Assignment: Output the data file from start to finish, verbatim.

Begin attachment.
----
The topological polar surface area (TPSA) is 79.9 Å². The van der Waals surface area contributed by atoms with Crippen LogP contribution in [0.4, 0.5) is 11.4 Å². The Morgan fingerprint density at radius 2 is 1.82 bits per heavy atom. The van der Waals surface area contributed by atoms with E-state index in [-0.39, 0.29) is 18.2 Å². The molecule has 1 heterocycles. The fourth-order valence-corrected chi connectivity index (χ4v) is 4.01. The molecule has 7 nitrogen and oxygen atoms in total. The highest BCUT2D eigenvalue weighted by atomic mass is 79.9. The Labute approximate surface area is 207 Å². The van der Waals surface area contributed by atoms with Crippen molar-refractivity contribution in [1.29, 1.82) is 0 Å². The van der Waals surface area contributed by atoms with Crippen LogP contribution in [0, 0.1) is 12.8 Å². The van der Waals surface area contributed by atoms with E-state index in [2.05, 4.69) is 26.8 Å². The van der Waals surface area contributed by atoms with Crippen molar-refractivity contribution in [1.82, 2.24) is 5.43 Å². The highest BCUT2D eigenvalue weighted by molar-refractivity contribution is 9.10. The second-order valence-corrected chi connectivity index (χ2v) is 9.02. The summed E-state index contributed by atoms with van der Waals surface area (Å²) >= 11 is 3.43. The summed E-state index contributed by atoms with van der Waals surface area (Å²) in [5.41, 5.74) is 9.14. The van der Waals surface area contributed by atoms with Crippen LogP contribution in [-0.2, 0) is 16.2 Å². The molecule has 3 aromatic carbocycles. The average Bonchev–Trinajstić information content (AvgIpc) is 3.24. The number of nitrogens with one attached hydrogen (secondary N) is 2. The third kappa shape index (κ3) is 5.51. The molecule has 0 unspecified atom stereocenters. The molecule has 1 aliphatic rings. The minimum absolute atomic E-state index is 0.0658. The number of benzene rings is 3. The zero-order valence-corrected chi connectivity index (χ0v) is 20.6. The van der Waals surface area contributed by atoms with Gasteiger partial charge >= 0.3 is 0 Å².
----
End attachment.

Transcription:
The topological polar surface area (TPSA) is 79.9 Å². The van der Waals surface area contributed by atoms with Crippen LogP contribution in [0.4, 0.5) is 11.4 Å². The Morgan fingerprint density at radius 2 is 1.82 bits per heavy atom. The van der Waals surface area contributed by atoms with E-state index in [-0.39, 0.29) is 18.2 Å². The molecule has 1 heterocycles. The fourth-order valence-corrected chi connectivity index (χ4v) is 4.01. The molecule has 7 nitrogen and oxygen atoms in total. The highest BCUT2D eigenvalue weighted by atomic mass is 79.9. The Labute approximate surface area is 207 Å². The van der Waals surface area contributed by atoms with Crippen molar-refractivity contribution in [1.29, 1.82) is 0 Å². The van der Waals surface area contributed by atoms with Crippen LogP contribution in [0, 0.1) is 12.8 Å². The van der Waals surface area contributed by atoms with E-state index in [2.05, 4.69) is 26.8 Å². The van der Waals surface area contributed by atoms with Crippen molar-refractivity contribution in [1.82, 2.24) is 5.43 Å². The highest BCUT2D eigenvalue weighted by molar-refractivity contribution is 9.10. The second-order valence-corrected chi connectivity index (χ2v) is 9.02. The summed E-state index contributed by atoms with van der Waals surface area (Å²) >= 11 is 3.43. The summed E-state index contributed by atoms with van der Waals surface area (Å²) in [5.41, 5.74) is 9.14. The van der Waals surface area contributed by atoms with Crippen LogP contribution in [-0.2, 0) is 16.2 Å². The molecule has 3 aromatic carbocycles. The average Bonchev–Trinajstić information content (AvgIpc) is 3.24. The number of nitrogens with one attached hydrogen (secondary N) is 2. The third kappa shape index (κ3) is 5.51. The molecule has 0 unspecified atom stereocenters. The molecule has 1 aliphatic rings. The minimum absolute atomic E-state index is 0.0658. The number of benzene rings is 3. The zero-order valence-corrected chi connectivity index (χ0v) is 20.6. The van der Waals surface area contributed by atoms with Gasteiger partial charge >= 0.3 is 0 Å².